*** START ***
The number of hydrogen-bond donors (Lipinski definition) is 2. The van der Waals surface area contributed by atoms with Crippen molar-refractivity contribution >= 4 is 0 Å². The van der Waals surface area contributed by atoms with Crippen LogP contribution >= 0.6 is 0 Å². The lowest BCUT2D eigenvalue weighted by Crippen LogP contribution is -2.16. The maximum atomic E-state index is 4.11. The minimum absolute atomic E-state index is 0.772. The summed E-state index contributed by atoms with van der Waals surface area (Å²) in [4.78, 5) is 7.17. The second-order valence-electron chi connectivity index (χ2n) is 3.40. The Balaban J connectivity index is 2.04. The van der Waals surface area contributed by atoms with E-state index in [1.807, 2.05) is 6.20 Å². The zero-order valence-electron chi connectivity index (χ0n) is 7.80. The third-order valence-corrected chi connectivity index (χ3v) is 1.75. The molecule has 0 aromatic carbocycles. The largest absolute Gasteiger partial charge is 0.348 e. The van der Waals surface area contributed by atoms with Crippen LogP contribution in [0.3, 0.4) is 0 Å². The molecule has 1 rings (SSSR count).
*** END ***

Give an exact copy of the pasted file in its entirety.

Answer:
The number of hydrogen-bond donors (Lipinski definition) is 2. The van der Waals surface area contributed by atoms with Crippen molar-refractivity contribution >= 4 is 0 Å². The van der Waals surface area contributed by atoms with Crippen LogP contribution >= 0.6 is 0 Å². The lowest BCUT2D eigenvalue weighted by Crippen LogP contribution is -2.16. The maximum atomic E-state index is 4.11. The minimum absolute atomic E-state index is 0.772. The summed E-state index contributed by atoms with van der Waals surface area (Å²) in [4.78, 5) is 7.17. The second-order valence-electron chi connectivity index (χ2n) is 3.40. The Balaban J connectivity index is 2.04. The van der Waals surface area contributed by atoms with E-state index in [1.807, 2.05) is 6.20 Å². The zero-order valence-electron chi connectivity index (χ0n) is 7.80. The third-order valence-corrected chi connectivity index (χ3v) is 1.75. The molecule has 0 aromatic carbocycles. The largest absolute Gasteiger partial charge is 0.348 e. The van der Waals surface area contributed by atoms with Crippen LogP contribution in [0.3, 0.4) is 0 Å². The molecule has 1 rings (SSSR count).